• Conduct safety training or education programs and demonstrate the use of safety equipment.

Education:

  • Most of these occupations require a four-year bachelor's degree, but some do not.

Wages and Employment Trends:

  • Median wages (2012)

$32.11 hourly, $66,790 annual

  • Employment (2010)

59,000 employees

  • Projected growth (2010-2020)

Slower than average (3% to 9%)

  • Projected job openings (2010-2020)

25,700

Urban and Regional Planner

Job Description:

  • Hold public meetings with government officials, social scientists, lawyers, developers, the public, or special interest groups to formulate, develop, or address issues regarding land use or community plans.
  • Discuss with planning officials the purpose of land use projects, such as transportation, conservation, residential, commercial, industrial, or community use.
  • Recommend approval, denial, or conditional approval of proposals.
  • Design, promote, or administer government plans or policies affecting land use, zoning, public utilities, community facilities, housing, or transportation.
  • Conduct field investigations, surveys, impact studies, or other research to compile and analyze data on economic, social, regulatory, or physical factors affecting land use.
  • Create, prepare, or requisition graphic or narrative reports on land use data, including land area maps overlaid with geographic variables such as population density.
  • Assess the feasibility of proposals and identify necessary changes.

Education:

  • Most of these occupations require graduate school.

Wages and Employment Trends:

  • Median wages (2012)

$31.36 hourly, $65,230 annual

  • Employment (2010)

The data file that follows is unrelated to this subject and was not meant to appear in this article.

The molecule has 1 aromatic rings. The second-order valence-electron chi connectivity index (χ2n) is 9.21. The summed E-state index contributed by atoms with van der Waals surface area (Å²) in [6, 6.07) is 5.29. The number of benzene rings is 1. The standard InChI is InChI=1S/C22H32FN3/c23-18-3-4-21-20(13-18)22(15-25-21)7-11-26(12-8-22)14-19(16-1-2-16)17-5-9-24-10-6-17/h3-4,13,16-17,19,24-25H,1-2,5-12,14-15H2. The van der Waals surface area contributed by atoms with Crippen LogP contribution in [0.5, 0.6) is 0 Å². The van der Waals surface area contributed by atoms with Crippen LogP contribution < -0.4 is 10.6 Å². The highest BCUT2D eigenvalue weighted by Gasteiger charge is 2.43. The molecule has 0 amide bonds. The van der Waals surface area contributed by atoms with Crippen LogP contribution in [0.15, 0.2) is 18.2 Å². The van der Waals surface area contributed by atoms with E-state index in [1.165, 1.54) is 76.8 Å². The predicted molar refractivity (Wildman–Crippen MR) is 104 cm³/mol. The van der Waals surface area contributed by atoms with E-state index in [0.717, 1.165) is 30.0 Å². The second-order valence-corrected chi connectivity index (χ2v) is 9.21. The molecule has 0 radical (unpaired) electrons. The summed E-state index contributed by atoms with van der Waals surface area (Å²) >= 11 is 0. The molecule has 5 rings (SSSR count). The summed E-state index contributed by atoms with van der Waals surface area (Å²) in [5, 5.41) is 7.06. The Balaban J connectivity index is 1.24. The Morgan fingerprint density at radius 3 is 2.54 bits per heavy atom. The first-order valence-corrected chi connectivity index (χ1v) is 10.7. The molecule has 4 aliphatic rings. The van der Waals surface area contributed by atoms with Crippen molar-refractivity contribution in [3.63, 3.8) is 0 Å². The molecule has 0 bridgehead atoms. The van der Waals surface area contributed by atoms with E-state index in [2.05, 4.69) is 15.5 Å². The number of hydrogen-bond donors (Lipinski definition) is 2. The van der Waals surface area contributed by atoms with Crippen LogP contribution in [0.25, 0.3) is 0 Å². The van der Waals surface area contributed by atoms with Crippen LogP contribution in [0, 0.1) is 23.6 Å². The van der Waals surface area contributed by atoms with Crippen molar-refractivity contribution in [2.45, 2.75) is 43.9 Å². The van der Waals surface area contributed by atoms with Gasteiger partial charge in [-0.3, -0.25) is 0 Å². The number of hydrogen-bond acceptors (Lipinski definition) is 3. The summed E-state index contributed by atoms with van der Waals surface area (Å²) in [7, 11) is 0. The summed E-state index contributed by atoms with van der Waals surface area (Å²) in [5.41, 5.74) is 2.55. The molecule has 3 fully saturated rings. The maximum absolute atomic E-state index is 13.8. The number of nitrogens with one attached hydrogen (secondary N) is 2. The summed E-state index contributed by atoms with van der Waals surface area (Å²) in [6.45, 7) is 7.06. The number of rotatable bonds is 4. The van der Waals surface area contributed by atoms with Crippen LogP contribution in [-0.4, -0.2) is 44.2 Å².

40,000 employees

  • Projected growth (2010-2020)

Average (10% to 19%)

  • Projected job openings (2010-2020)

16,800

Industrial-Organizational Psychologist

Job Description:

  • Formulate and implement training programs, applying principles of learning and individual differences.
  • Conduct research studies of physical work environments, organizational structures, communication systems, group interactions, morale, and motivation to assess organizational functioning.
  • Conduct presentations on research findings for clients and at research meetings.
  • Provide expert testimony in employment lawsuits.
  • Study consumers' reactions to new products and package designs, and to advertising efforts, using surveys and tests.
  • Review research literature to remain current on psychological science issues.
  • Develop interview techniques, rating scales, and psychological tests used to assess skills, abilities, and interests for the purpose of employee selection, placement, and promotion.

Education:

  • Most of these occupations require graduate school.

Wages and Employment Trends:

  • Median wages (2012)

$40.18 hourly, $83,580 annual

  • Employment (2010)

2,000 employees

  • Projected growth (2010-2020)

Much faster than average (29% or higher)

  • Projected job openings (2010-2020)

1,500

Wastewater Engineer

Job Description:

  • Provide technical direction or supervision to junior engineers, engineering or computer-aided design (CAD) technicians, or other technical personnel.
  • Conduct feasibility studies for the construction of facilities, such as water supply systems, run-off collection networks, water and wastewater treatment plants, or wastewater collection systems.